Shawna Young is an instructional designer and 4th Grade Virtual Teacher at Snyder Elementary in Spring, Texas. She shares her current teaching experience with Curriki.
As we sail into November, I cannot help but find myself counting down the days until Thanksgiving Break. Although this is a typical routine every school year, this year it is coming right as I am reaching that breaking point. Educators across the world have been thrown feet first into the proverbial fire that is known as virtual learning.
An Unprecedented School Year
There is no playbook or teacher’s manual that could possibly prepare us for what has been expected. Most teachers are extremely dedicated by nature and will do whatever it takes to provide the best instruction they can to their students.
I found out about a week before school started that I would be one of three virtual teachers on a team of eleven. Before the school year began, I found myself spending every waking hour on the computer or my phone researching the best tools and instructional methods I could find so that I could be the best I could be and provide my students with the learning experiences they deserved. For me, technology has never been a challenge, and while I was nervous, I felt like I would be able to manage. Once school started my confidence in technology never faded, but as I began to plan for my students, I found myself drowning with the responsibility of creating engaging and meaningful experiences that mirrored the caliber of face to face classrooms.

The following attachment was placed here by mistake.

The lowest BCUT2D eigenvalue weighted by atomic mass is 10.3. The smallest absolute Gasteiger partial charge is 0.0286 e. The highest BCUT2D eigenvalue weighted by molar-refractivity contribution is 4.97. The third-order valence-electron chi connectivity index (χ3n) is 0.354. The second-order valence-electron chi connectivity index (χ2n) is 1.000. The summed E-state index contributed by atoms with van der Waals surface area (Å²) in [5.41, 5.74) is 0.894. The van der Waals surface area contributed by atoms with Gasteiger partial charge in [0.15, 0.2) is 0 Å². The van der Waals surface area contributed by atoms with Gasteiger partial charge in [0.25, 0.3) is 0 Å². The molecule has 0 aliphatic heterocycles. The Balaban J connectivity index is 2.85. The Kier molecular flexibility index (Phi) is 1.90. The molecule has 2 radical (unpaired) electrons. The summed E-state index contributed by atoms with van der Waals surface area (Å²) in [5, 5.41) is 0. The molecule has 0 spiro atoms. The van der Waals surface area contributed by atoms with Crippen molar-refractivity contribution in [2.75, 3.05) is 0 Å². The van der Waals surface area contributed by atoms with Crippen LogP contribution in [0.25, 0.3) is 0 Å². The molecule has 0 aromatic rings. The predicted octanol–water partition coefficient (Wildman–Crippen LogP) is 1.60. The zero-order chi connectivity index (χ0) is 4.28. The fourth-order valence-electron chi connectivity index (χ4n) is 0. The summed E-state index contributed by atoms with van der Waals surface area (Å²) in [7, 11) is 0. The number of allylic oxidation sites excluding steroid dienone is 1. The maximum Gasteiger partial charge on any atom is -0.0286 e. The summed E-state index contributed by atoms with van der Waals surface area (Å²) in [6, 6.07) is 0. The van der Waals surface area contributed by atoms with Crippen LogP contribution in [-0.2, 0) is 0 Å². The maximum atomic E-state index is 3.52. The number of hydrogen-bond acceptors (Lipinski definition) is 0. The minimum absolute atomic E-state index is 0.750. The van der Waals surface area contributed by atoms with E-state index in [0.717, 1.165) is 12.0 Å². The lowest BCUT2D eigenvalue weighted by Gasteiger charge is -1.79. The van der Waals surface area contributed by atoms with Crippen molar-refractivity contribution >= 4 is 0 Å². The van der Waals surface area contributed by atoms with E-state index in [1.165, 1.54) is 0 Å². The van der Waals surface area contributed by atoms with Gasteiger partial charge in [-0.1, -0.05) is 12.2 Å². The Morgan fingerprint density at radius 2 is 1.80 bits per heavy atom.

August through October has felt like an entire school year, yet it has only been a little over two months. In that time, 57 days to be exact, I have spent countless hours creating online assessments, have created approximately 150-200 assignments, have facilitated a minimum of 130 live sessions, and have recorded 72 videos. As with most of my colleagues, the majority of online content creation takes place at home in between cooking dinner, bathing kids, and the random load of laundry that I can squeeze in because we are all out of clean clothes. There simply is not enough time during the school day to teach, grade assignments, plan with my team, and then turn those plans into online instruction. Along with these endless hours of creation comes the usage of multiple programs and online platforms (some required and some not).
Staying Afloat With Distance Learning
One tool that I found myself using the most is CurrikiStudio. CurrikiStudio has become the one -shop-stop that empowers me to create highly interactive content and publish it to the school’s learning management system. Not only engaging, but it also fosters self-directed learning by providing my students with immediate feedback. I have used Studio to create Interactive Read Alouds:Chapters 9 and 10 of Tiger Rising , Math Reviews: Double Digit Multiplication , and Interactive Videos: Mountains and Basins Region. Unlike other resources, I have found Curriki easy to use and the best part is that Curriki is 100% free. No trials, no subscriptions, and no gimmicks.
Although I am not sure what the rest of this year holds in store for me and my classroom, one thing I am certain of is that I will continue using CurrikiStudio whether I am teaching virtually, hybrid, or face to face.